Early interviews are usually one-on-one conversations between candidates and the hiring manager. Early interviews typically focus on the candidates' experience, skills, work history and availability.
Additional interviews with management, staff, executives and other members of the organization can be either one-on-one or group interviews with the hiring committee. These can be formal or casual interviews; on-site, off-site or online via Skype, Google Hangouts, Zoom, etc. Additional interviews are more in-depth; for example, during interviews between a candidate and multiple members of the recruitment team, each team member focuses on a specific topic or aspect of the job to avoid redundancy and provide an in-depth conversation about the candidates' role and qualifications and experience. Note: at this stage, selected candidates should also be told not to ask for an interview, that the search has moved forward and they are no longer being considered.
Final interviews often include conversations with company management or a more in-depth discussion with the interviewer from earlier in the hiring process. Final interviews are usually extended only to a very small pool of top candidates.

9. evaluation of candidates

After or during interviews, the company often assigns applicants one or more standardized tests. These tests measure a wide range of variables, including personality traits, problem-solving skills, reasoning, reading comprehension, emotional intelligence and more.

recruitment process selection of the best candidates

10. background checks

The first job advertisement should indicate that all candidates are subject to a background check on their resume or application. This verification involves checking candidates' criminal records, verifying their employment history and qualifications, and their declared education. Some organizations also check social media accounts (Facebook, X, Linkedin, etc.) to ensure that potential employees can represent the company in a professional manner. Depending on the position, drug tests may also be warranted.

11. decision

After conducting background and reference checks, recruiters determine their top choice. Staff should also select a backup candidate in the event that the best candidate rejects the offer or negotiations do not result in a signed offer letter. If none of the candidates meet the recruitment criteria, the recruiter or hiring manager should determine whether to start the recruitment process over again or outsource it to a recruitment agency. If so, the team should discuss whether the recruitment process should be adjusted or changed to attract more suitable candidates.

12. check of references

The next important element in the recruitment process is the reference check should verify any relevant information provided by the candidate about previous employment - job performance, experience, responsibilities, workplace behaviour etc. A typical question to ask is: "Would you hire this person again?".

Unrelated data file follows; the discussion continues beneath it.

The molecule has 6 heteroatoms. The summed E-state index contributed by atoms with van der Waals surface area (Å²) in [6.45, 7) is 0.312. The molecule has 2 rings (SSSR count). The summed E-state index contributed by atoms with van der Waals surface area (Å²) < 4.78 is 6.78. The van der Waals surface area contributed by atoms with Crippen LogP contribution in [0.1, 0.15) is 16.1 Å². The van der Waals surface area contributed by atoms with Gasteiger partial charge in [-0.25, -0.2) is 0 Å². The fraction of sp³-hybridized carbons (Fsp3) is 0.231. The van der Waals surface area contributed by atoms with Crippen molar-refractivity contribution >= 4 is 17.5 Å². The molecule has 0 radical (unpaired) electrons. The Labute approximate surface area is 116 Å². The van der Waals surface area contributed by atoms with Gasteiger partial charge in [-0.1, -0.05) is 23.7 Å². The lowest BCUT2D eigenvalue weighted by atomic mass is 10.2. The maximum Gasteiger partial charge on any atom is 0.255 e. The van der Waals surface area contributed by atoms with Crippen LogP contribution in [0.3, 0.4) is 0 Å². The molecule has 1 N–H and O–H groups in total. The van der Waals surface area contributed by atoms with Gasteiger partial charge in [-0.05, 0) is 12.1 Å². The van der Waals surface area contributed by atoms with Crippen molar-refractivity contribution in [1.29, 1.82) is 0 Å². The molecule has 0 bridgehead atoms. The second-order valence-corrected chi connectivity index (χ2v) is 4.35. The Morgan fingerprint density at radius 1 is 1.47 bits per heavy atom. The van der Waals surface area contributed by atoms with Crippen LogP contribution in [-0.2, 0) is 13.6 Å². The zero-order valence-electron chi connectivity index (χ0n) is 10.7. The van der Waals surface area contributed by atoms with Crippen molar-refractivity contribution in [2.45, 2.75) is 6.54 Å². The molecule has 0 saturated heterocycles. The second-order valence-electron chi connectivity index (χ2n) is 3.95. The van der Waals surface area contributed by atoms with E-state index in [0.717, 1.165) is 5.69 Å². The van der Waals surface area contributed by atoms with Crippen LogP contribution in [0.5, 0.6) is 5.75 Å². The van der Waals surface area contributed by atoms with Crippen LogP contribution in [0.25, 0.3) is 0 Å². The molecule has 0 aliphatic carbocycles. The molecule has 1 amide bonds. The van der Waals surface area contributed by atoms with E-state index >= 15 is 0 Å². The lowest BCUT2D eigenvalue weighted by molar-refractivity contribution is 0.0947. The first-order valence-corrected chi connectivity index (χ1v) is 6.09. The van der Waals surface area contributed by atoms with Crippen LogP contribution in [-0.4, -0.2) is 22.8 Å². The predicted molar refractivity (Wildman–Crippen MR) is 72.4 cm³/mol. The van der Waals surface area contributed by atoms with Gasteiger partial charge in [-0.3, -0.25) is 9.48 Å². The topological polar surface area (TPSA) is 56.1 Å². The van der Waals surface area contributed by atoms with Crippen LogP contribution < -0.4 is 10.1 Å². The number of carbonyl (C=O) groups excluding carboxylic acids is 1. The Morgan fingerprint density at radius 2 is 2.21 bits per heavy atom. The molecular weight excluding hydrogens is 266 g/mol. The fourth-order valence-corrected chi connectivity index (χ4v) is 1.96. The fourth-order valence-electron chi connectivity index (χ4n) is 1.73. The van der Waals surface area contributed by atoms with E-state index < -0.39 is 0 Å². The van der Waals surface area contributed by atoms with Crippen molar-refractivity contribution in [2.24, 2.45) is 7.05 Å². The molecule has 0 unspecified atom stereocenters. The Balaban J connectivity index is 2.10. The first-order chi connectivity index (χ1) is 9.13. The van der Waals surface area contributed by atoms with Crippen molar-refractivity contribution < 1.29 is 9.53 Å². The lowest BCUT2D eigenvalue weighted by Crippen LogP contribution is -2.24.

13. job offer

Once the best candidate is identified, the organisation should extend an initial offer. The offer should include the position's salary, benefits, paid time off, start date, potential severance, remote work policy including company equipment and other terms and conditions of employment. Negotiations are likely to take place. Accordingly, hiring managers should internally determine which elements of the offer letter are negotiable and which are not. It is typical that terms such as salary, flexible work schedule and remote working are negotiated.

14 Employment

After negotiations, if the job offer is accepted, the candidate is hired. Acceptance of the job offer begins the process of completing and submitting employment-related documents.

15. Onboarding the employee

Hiring a new employee does not end the recruitment process. Hiring a new employee in a friendly and professional manner will help them integrate into the company in a way that lays the foundation for a long-term, productive relationship between them and the company. A welcome letter is strongly recommended. From there, the relevant management should reach out to the employee before their start date to welcome them to the organisation. Their workspace should be prepared, cleaned and equipped with the necessary credentials and equipment before their first day of work. If orientation is part of the onboarding process, make sure the employee has a clear understanding of the expectations and timeline for these events. Finally, consider assigning a mentor to the new employee to help them settle into their new position and organization and ensure their long-term growth and success.

Fast Forward Solutions is a boutique agency specializing in recruitment in the areas of IT, sales, digital marketing and finance. Our methods provide fast access to the best talent available on the market, effective results and guarantee a very high level of confidentiality for both clients and candidates. With our help you will build your "dream team". At the head is Tomek Bożyczko, an experienced leader, guaranteeing the success of your organization